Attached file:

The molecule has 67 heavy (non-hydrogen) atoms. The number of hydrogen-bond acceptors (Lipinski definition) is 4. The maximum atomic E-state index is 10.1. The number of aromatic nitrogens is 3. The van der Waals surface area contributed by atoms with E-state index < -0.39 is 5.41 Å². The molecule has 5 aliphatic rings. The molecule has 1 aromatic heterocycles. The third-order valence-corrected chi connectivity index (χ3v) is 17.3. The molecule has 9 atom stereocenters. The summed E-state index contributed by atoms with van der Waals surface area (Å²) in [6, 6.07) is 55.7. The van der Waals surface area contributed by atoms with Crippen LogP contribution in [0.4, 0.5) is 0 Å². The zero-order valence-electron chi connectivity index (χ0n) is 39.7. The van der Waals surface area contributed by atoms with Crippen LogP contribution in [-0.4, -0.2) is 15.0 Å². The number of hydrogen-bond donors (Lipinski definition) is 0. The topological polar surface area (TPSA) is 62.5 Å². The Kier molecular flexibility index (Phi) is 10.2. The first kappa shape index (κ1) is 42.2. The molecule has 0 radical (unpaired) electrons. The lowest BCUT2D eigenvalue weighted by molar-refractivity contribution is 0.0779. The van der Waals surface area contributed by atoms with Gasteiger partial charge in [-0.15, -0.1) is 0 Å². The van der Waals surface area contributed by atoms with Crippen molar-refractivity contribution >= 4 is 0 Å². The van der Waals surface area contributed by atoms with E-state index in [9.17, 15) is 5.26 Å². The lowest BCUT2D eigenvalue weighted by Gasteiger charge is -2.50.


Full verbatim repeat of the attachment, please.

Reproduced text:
The molecule has 67 heavy (non-hydrogen) atoms. The number of hydrogen-bond acceptors (Lipinski definition) is 4. The maximum atomic E-state index is 10.1. The number of aromatic nitrogens is 3. The van der Waals surface area contributed by atoms with E-state index < -0.39 is 5.41 Å². The molecule has 5 aliphatic rings. The molecule has 1 aromatic heterocycles. The third-order valence-corrected chi connectivity index (χ3v) is 17.3. The molecule has 9 atom stereocenters. The summed E-state index contributed by atoms with van der Waals surface area (Å²) in [6, 6.07) is 55.7. The van der Waals surface area contributed by atoms with Crippen LogP contribution in [0.4, 0.5) is 0 Å². The zero-order valence-electron chi connectivity index (χ0n) is 39.7. The van der Waals surface area contributed by atoms with Crippen LogP contribution in [-0.4, -0.2) is 15.0 Å². The number of hydrogen-bond donors (Lipinski definition) is 0. The topological polar surface area (TPSA) is 62.5 Å². The Kier molecular flexibility index (Phi) is 10.2. The first kappa shape index (κ1) is 42.2. The molecule has 0 radical (unpaired) electrons. The lowest BCUT2D eigenvalue weighted by molar-refractivity contribution is 0.0779. The van der Waals surface area contributed by atoms with Gasteiger partial charge in [-0.15, -0.1) is 0 Å². The van der Waals surface area contributed by atoms with Crippen molar-refractivity contribution >= 4 is 0 Å². The van der Waals surface area contributed by atoms with E-state index in [9.17, 15) is 5.26 Å². The lowest BCUT2D eigenvalue weighted by Gasteiger charge is -2.50.